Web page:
more treasure in Edinburgh

Pretty restrained I thought, even though there were many to choose from though I resisted the thimbles that day. You don't want to over do it- best to leave a few pennies in your pocket and the heart yearning for something I say. The next impossibly perfect something might be just around the corner.

my little market bits and bobs for the last 12 months

Wednesday, 9 May 2012

Esky Esky Who?

The start of May saw me going on a last minute camping trip to Swanage on the south coast of England. This  involved a road trip down from Edinburgh and right across the UK. We camped at the Tan Hill Inn, the highest pub in England and I pranced about admiring the baby lambs at Arbor Low, bronze age standing stones, long since tipped over by pesky puritans in the 1600's. The stones were pretty amazing also.

Early morning patrons at the Tan Hill Inn

Arbor Low

New life at Arbor Low

And pleased I was to be exploring new corners of the globe I still found it mighty odd to simply leave our groceries in a carry bag day after day.

Some old habits die hard. Like enjoying an ice cold beer and wanting to refrigerate your food when you go camping.
Both the times I have been camping in the UK it has made me just a little uncomfortable to pitch up in a field with the tent, sleepingbags, coffee, milk, bacon, booze BUT no ice or esky: for non Australians an esky is otherwise known as a cool box, cooler, ice box ect.
There are reasons for this, for one thing the Brits don't drink their beer quite as cold as Australians, for another, thus far in my camping experience it has been perfect refrigeration temperature in the car.

Nevertheless camping with no esky is still a struggle. I have been on some cool camping trips in Australia, once camping in the mountains in Far East Gippsland we got up in the morning to find the night befores dish water frozen solid, and Easter in Malacoota was frequently chilly – BUT we still packed our eskies- in fact the bigger, more fancy your esky was the cooler you were. Some mates had wheels and a handle attatched for easy movement, and the sturdier they were the better- that way they double as seating around the campfire.

True, our May Bank holiday weekend camping trip was not overly warm. My thermals got a good work out and our exploring on the first day involved walking wind swept coastline and muddy fields between pubs. 

Dorset coastline
We were motivated by the views and the lure of warming ale, cider and pasties in some very pretty country pubs.

I am pleased to say that the sun did come out on the second day, and it was timed perfectly to encorage us to stay out of the pub and do some more strenuouse adventuring on the edge of the English Channnel. A good part of the day was spent rock climbing on Dancing Ledge in weather that was even warm enough to let me climb about bare foot.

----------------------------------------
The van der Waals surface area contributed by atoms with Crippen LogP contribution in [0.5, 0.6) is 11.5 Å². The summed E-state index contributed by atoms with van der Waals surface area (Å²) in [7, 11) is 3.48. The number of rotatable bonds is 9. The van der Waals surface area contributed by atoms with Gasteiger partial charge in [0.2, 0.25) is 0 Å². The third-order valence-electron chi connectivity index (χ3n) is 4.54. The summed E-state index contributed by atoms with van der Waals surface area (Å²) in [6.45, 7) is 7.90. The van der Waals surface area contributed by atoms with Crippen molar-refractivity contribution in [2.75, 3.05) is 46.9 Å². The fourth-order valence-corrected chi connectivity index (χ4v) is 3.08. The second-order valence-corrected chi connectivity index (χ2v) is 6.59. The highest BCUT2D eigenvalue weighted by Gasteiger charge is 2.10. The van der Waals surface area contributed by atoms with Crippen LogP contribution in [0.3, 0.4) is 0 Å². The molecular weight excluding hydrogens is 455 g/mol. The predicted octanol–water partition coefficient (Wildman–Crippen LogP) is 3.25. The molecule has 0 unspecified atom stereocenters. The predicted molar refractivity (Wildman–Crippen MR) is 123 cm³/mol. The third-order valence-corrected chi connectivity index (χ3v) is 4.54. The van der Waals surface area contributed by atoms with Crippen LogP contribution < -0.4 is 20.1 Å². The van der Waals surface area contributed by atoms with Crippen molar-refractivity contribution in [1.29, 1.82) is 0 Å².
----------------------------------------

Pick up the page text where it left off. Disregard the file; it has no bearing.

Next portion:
Setting up the climbing rig on Dancing Ledge

Rover barefoot climbing

The sun sparkled off the sea and the blues were set off nicely by the verdant rolling hills leading down to the limestone cliffs. After warming up scrambling about on the rocks we eventualy got ourselves together to take the plunge and go Coastering.

in the 'washing machine'

I did not know there was such a thing as coastering before Sunday- but it is a thing where you scramble about exploring the coast, jump off rocky outcrops and generally get buffetted around by the power of the ocean. A wet suit is essential, as is a helmet and boyancy aids are preferable. I am a pretty eager ocean explorer so when a wetsuit became available a happily put my hand up for the challenge.

Saying yes was the easy part, actually taking the plunge was where things got challenging.

You know you are alive when you plunge into a very cold ocean and although the sun had warmed us all morning it had no effect as we bobbed about like corks and let the waves have thier way with us.

Coastering rover waiting for a wave to lift me up

Five went in and five came out and despite a few hair raising moments we were all happily exhilarated by the experience, slightly numb but absolutely buzzing. A few hardy soul's went on to continue climbing- but my whole self knew I was done for the day so J and I went back to the camp site to begin the BBQ.

Even after a sunny day as soon as the sun had vanished from our campsite the temperature plummeted- but the thing I learned from my first week in Scotland is that you do not let the weather stop you from getting out and doing whatever you want to do. If you did you would never leave the house. The evening stayed dry and we happily huddled around the cooker getting smoke in our eyes and re-telling stories of our days daring.

Funnily enough even without an esky the bottle of Prosecco I stored in the car all day was a perfect drinking temperature- and I used it to toast my mother who turned 60 this week and my Grandma Ruthie who sadly passed away. Cheers.